Is downtown density a good thing?
That’s the big question this month as the Austin City Council reviews proposals that would dramatically change the rules for downtown development.
Over the last decade, the City has freely granted density variances in order to get more people downtown. During this period, downtown has been the one place where density has been encouraged. In fact, it has been a key part of the City’s downtown Austin strategy. There are many reasons why downtown density makes sense: the environmental impact is minimized, public transportation is easier, sprawl is reduced, and tax revenue is high compared to the services and infrastructure required.
Today, Austin is not a high density city: even the central downtown area is relatively low density compared to the core of other major cities. Of the top 25 cities, Austin is the 20th most dense city. In Texas, Houston, Dallas, and San Antonio all have higher levels of density than Austin. If you you think Houston is sprawling, than you probably won’t like Austin in a few decades if current growth rates persist. El Paso is the only large Texas city with a lower level of density than Austin.
While many people question whether downtown development is good or bad, there is no better way to improve population density. A dense urban core is vibrant, ecologically-friendly, and traffic-friendly. It is the best antidote to sprawl. While downtown development won’t stop sprawl in Austin, it is the first step in the right direction. It provides people who want to bike to work or walk to dinner with an alternative that hasn’t previously existed in Austin.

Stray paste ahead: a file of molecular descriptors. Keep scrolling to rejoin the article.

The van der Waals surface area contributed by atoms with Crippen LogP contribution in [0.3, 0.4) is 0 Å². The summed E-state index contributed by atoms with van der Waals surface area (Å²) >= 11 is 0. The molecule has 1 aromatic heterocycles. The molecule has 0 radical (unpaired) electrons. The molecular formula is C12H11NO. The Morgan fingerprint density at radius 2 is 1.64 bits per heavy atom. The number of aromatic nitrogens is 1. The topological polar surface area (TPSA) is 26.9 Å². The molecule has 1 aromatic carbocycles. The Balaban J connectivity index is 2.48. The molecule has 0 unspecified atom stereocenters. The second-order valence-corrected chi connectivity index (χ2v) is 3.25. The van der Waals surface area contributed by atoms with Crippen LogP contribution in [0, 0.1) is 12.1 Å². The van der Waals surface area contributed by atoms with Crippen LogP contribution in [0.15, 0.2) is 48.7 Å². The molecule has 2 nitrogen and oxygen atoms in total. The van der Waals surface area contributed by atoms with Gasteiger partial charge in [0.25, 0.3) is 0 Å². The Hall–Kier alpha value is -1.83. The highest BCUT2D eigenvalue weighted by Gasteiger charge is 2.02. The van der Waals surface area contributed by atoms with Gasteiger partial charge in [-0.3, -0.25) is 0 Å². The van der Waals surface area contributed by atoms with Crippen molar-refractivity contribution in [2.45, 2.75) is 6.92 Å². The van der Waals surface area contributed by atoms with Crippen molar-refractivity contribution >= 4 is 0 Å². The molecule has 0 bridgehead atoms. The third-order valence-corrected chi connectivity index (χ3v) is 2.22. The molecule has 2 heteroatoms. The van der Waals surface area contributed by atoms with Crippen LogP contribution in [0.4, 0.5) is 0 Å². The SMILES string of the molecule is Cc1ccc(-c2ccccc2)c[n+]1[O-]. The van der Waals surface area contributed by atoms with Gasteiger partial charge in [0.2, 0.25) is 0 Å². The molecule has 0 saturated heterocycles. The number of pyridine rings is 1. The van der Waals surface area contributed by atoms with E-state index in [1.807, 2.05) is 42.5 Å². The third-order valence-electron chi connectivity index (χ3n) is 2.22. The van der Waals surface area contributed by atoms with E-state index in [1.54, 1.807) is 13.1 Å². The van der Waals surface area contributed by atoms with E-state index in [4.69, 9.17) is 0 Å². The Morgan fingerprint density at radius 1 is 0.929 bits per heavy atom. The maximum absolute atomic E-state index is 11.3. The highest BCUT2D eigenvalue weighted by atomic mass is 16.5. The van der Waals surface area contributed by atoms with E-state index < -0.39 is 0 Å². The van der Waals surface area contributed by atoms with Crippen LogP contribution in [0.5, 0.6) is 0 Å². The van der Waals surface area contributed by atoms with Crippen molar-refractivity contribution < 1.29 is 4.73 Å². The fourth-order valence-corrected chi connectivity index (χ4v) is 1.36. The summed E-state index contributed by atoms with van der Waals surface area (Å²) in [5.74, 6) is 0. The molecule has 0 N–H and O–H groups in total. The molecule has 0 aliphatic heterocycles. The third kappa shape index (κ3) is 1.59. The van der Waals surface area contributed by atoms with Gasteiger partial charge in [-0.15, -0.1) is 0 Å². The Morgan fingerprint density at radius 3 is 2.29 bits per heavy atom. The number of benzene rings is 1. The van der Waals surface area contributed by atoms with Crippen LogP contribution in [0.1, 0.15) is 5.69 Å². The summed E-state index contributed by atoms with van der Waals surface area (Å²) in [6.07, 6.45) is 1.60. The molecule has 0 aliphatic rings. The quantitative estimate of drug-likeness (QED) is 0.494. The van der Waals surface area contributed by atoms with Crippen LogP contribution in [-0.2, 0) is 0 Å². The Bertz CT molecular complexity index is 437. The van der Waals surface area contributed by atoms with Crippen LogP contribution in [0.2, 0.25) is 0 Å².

This month, the city council will decide whether or not to add new requirements for projects looking for density variances in downtown Austin. If the new rules pass, developers (and their tenants) will need to pay for parks, music venues, low income housing, child care, elder care, or a similar community offering. These are all good things — but they all cost money. If density is a good thing, these requirements will act as a tax on new projects, making new development less likely and will likely result in reduced downtown density.
Today, downtown property taxes subsidize suburban infrastructure and services. This makes sense — downtown property is expensive and residents are more affluent than the Austin median. But it is also true that downtown living is very efficient from a city service perspective: it takes fewer roads, pipes, wires, police officers, sanitation workers, and other city staffers to support dense downtown development than it does to support an equivalent suburban population. For this reason, it seems that the city should encourage additional density — and not tax it — and use the tax money it generates to support other City needs, including downtown services. Reducing density and discouraging downtown development — we’re not going to see much downtown development in the next few years anyway — is not in the City’s best interest.